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Samuel M. Findley "Tex", Engineer/Tail Gunner, 323rd BG, 453rd BS

Samuel M. Findley (Tex)
Engineer/Tail Gunner
323rd BG, 453rd BS


Most of my time at Sheppard Field was spent learning close order drill. After breakfast and about 30-45 minutes of calisthenics, it was close order drill for the rest of the day with thousands of other soldiers. It was Hup, Two, Three, Four; to the left flank March, to the right flank March. The days in May and June were beginning to get hot up in the day and the water you drank was out of rubber bags suspended on tripods around the perimeter of the drill field. Before getting a drink of water each soldier was made to swallow a salt tablet and this made lots of the soldiers sick and you could see them throwing up almost anywhere you looked. After about six weeks of this close order drill routine I was getting pretty fed up ----after all I wasn’t in the Infantry----I was in the Air Corps and besides there was a war that needed to be won..

One day a corporal called several of us together and announced that the Air Corps was looking for volunteers to train as aerial gunners and did anyone want to volunteer. I saw this as an opportunity to be through with this close order drill and to go fight those damned Japs so I volunteered. I was told where to report for a physical and I went there immediately. One soldier just coming out of the examination room told me that they wouldn’t accept him because he was too tall. He said you could not be taller than 5 ft. 10 inches or weigh more than 150 lbs. I only weighed about 130 lbs. but I was almost 6 ft. tall. When they measured my height I bent my knees enough to get below the 5 ft 10 inch limit. Within about two weeks I was sent on a train to the Harlingen Army Gunnery School in Harlingen, TX.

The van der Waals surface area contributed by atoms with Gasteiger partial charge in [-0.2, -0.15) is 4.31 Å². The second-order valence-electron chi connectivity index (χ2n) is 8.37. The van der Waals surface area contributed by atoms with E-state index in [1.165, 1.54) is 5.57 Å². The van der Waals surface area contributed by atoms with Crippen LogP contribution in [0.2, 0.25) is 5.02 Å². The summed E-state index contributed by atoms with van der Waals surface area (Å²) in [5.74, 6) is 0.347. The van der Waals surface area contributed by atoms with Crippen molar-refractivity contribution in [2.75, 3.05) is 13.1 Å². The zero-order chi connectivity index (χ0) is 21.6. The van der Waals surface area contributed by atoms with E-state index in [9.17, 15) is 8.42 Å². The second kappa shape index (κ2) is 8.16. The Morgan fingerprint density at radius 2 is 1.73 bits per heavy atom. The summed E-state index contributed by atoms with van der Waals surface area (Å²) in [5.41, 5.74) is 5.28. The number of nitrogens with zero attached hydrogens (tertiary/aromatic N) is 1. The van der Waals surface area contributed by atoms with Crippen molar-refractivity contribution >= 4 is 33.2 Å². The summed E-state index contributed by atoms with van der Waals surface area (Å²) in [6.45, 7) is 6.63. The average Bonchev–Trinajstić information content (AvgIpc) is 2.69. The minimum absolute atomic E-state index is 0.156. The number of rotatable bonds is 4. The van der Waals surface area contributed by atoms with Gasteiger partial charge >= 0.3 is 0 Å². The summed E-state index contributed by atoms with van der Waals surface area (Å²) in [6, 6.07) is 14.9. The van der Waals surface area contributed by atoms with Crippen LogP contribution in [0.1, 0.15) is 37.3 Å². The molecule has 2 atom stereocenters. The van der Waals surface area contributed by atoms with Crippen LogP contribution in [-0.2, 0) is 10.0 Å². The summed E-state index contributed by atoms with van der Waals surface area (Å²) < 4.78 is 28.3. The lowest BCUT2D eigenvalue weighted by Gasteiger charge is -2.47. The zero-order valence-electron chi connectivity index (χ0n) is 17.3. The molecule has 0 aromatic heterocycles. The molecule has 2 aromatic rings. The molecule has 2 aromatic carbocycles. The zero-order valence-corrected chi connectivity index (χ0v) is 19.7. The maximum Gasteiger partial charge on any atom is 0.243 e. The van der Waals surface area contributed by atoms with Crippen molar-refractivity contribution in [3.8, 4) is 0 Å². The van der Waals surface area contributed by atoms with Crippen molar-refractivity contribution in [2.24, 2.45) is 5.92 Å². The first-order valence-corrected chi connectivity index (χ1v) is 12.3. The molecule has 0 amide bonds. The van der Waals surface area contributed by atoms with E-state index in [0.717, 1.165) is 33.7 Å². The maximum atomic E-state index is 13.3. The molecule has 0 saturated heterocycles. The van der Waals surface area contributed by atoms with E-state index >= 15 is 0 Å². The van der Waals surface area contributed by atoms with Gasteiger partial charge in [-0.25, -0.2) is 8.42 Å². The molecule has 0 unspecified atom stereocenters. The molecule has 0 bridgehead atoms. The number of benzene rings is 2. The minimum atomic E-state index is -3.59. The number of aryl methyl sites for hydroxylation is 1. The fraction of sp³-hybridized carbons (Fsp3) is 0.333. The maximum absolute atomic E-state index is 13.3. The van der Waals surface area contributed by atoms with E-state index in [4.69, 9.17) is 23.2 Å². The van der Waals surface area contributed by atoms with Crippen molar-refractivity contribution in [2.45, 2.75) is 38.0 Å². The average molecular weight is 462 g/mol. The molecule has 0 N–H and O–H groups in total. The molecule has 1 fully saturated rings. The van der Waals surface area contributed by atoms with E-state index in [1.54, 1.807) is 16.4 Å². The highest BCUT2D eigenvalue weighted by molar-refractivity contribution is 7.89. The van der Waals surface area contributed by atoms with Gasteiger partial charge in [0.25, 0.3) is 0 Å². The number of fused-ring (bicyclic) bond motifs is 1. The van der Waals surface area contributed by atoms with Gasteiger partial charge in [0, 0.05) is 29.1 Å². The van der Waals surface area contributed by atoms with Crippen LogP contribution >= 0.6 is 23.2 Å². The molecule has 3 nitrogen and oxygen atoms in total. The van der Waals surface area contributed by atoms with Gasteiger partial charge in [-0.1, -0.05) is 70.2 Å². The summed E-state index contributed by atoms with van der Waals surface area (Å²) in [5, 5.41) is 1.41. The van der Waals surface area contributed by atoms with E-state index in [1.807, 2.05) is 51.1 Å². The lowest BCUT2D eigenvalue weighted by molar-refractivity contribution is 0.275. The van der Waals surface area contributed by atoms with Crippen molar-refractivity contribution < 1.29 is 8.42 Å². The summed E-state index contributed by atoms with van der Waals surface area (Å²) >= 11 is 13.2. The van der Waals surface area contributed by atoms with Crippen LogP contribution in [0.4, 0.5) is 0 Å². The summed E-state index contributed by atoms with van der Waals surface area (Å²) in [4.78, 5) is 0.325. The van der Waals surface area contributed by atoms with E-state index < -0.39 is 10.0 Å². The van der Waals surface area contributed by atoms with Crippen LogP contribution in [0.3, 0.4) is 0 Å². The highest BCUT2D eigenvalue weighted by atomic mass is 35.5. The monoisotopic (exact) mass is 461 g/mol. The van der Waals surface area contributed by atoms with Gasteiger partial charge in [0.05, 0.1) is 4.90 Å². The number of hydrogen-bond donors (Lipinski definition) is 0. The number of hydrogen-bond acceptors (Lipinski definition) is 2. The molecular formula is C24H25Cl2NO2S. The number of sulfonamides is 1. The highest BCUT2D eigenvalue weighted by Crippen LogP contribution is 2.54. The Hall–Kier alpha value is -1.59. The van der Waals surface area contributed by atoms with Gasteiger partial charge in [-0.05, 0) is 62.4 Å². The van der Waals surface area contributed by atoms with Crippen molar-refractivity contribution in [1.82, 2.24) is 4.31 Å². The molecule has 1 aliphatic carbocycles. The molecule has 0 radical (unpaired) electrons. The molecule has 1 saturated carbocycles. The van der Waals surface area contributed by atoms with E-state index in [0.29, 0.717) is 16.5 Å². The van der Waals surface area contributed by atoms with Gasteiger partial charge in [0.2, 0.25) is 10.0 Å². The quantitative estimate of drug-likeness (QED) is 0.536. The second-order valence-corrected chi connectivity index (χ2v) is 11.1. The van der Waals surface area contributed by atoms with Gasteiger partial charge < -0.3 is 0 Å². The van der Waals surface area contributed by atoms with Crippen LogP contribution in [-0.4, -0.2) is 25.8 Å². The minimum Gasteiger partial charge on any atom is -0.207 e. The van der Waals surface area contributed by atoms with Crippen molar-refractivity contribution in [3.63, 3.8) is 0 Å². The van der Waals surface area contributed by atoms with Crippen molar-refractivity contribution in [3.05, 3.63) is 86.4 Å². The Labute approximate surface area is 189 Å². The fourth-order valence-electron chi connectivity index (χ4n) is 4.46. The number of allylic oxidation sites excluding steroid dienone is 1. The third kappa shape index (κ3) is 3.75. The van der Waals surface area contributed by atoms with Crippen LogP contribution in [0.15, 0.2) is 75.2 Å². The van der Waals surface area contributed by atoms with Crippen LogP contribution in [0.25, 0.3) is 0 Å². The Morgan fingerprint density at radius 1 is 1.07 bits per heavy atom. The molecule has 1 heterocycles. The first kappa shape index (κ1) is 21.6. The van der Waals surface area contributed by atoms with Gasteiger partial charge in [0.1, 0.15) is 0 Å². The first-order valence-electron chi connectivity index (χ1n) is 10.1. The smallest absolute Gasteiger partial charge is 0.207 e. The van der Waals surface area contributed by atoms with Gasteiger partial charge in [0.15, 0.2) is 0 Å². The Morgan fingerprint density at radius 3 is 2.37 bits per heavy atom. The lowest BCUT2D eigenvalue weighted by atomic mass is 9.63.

It was hot and sultry in Harlingen and we started gunnery training immediately. They started us out with B-B guns and then rifles, firing at stationary targets. We then began firing shot guns at clay targets on the skeet range, which was a lot of fun. Next we began shooting 30 caliber machine guns, first at stationary targets and then at a sail attached to a sled which was towed by an Army truck. Later we fired at a sail attached to a remote controlled rail car that ran on a circular track behind a bank of dirt so that only the sail was exposed. This device was broke down most of the time. Instruction was also given in the disassembly, cleaning assembly and adjustment of both the 30 and 50 caliber machine guns.

Finally we reached the most crucial part of the gunnery course----Air -to-Air firing. One T-6 aircraft towed a fabric sleeve and gunner trainees standing in the open cockpits of three other T-6 aircraft in the flight would alternately fire 100 rounds of 30-caliber ammunition at the sleeve. The projectiles in each trainee’s ammunition belt were coated with a different color of paint. After each flight completed firing, the aircraft returned to the field and the sleeve was dropped and the hits scored by each trainee were tabulated. In order to graduate from the Gunnery School a trainee was required to score an average of 20% hits during the Air-to-Air firing. The pilots of the T-6 aircraft were flying sergeants.

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